There is another question, however, which we feel is just as interesting, but has escaped media scrutiny.
The question runs thus:
Jack has 8 identical large cubes and some identical small cubes. He packs all the cubes tightly into a rectangular box such that cubes of the same size are stacked on top of each other. The box is filled to its brim exactly.
The figure below shows the first layer of cubes packed into the box.
(a) How many small cubes does Jack have? [1 mark]
(b) The volume of the box is 4032 cm³. The total volume of the 8 large cubes is 3/7 of the volume of the box. What is the length of one edge of the small cube? [3 marks]
We posed this question to several of our Primary 6 students this year and made several interesting observations of how they went about solving this question. Most struggled for several minutes before they discovered the ‘key’ that unlocks the question. Some even worked backwards, solving part (b) first and then using the answer from (b) to solve part (a)!
The first thing that struck students about the question is the lack of numbers given in the question stem. Indeed, the only number that is stated explicitly is 8. The other two numbers have to be derived from the diagram: 2 for the number large cubes, and 6 for the number small cubes.
The numbers 8, 2 and 6 all relate to the number of cubes; not one of these numbers refers to the dimensions of the cubes. Once students are cognisant of this fact, they’ll come to the conclusion that ratio or proportion must come into play.
Since only cubes of the same size can be stacked on top of each other, the maximum number of large cubes that can be stacked vertically in the box = 8 ÷ 2 = 4.
Here is where most students got stuck, until they reread the question more carefully and recalled the true meaning of ‘cube’ – a 3-dimensional solid formed by 6 identical square faces joined along their edges.
From the diagram we can see that 2 edges of the large cube is as long as 3 edges of the small cube. Now, the 2:3 ratio relationship that applies to the large and small cubes laid side by side horizontally also holds true when the cubes are stacked vertically because all edges of any cube are equal in length.
Since 4 large cubes can be stacked vertically in the box, the number of small cubes that can be stacked vertically in the box = 4 ÷ 2 x 3 = 6.
With the height, we can calculate the total number of small cubes.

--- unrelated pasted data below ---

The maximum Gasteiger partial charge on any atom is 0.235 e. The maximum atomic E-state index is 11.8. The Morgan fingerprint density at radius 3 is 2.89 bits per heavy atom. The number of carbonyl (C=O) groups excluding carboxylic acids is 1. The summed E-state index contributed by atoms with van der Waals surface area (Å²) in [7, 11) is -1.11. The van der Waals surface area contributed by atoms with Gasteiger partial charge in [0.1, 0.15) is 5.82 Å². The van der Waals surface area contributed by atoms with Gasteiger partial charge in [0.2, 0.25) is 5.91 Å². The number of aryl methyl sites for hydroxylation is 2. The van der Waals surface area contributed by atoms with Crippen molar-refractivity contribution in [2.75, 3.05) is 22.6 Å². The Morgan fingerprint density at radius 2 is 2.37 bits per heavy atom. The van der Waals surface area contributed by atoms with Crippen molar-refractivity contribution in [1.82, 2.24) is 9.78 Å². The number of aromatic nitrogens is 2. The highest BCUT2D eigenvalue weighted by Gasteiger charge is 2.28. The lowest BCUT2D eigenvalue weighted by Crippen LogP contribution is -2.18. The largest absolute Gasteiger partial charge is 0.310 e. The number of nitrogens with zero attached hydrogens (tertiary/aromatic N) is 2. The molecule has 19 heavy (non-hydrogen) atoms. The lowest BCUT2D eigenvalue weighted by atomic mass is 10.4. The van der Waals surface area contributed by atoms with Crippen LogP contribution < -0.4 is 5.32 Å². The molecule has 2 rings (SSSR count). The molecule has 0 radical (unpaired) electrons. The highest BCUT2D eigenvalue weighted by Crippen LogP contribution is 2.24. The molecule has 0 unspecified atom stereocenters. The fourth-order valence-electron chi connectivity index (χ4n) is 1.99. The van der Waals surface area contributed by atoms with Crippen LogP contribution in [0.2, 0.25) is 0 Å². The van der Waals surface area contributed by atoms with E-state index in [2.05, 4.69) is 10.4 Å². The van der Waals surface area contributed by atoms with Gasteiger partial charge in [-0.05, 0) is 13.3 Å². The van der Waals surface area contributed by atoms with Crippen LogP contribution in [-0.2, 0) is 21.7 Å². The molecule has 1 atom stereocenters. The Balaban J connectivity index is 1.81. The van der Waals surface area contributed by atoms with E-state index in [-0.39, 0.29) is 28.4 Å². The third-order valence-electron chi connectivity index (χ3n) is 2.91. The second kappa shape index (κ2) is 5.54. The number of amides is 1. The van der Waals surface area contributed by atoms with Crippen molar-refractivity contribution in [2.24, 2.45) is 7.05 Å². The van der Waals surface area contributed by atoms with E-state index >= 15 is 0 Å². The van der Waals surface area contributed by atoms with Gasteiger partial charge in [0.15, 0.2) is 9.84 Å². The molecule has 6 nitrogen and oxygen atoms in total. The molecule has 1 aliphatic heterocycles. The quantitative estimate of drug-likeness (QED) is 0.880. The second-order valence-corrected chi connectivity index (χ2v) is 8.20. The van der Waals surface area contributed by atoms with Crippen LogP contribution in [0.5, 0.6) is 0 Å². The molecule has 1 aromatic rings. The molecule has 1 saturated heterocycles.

6 x 2 x 3 = 36
Total volume of 36 small cubes = 4032 cm³ ÷ 7 x 4 = 2304 cm³
Volume of 1 small cube = 2304 cm³ ÷ 36 = 64 cm³
Length of one edge of the small cube = ∛64 cm³ = 4 cm
Solving for (b) seems straightforward as compared to (a), relative to their mark weightings.
Here’s how students who had problems solving for (a) first worked around their problem.
Starting with part (a)
Number of large cubes that can be stacked vertically in the container = 8 ÷ 2 = 4
Moving on to part (b)… Total volume of the 8 large cubes = 4032 cm³ ÷ 7 x 3 = 1728 cm³
Volume of 1 large cube = 1728 cm³ ÷ 8 = 216 cm³
Length of one edge of the large cube = ∛216 cm³ = 6 cm
(Some students stumble at this step because they do not know how to perform the cube root function on the calculator.)
Length of one edge of the small cube = 6 cm x 2 ÷ 3 = 4 cm
Coming back to part (a)…
Volume of 1 small cube = 4 cm x 4 cm x 4 cm = 64 cm³
Total volume of all the small cubes = 4032 cm³ – 1728 cm³ = 2304 cm³
Total number of small cubes = 2304 cm³ ÷ 64 cm³ = 36
Here’s what we learnt from this question:
- If you can’t solve part (a) at first, try solving part (b) first. While the solution tends to be easier if you solve the questions in sequence, taking a longer time to solve the question is better than throwing away an entire question because you’re stuck at an earlier part. For this particular question, doing so also makes sense in terms of the mark allocation because part (b) carries more marks than part (a).
- Make sure your child knows how to use the cube root function on his or her scientific calculator!
Watch how our resident Mathematics problem-solver, Ahsan, demolished the question.
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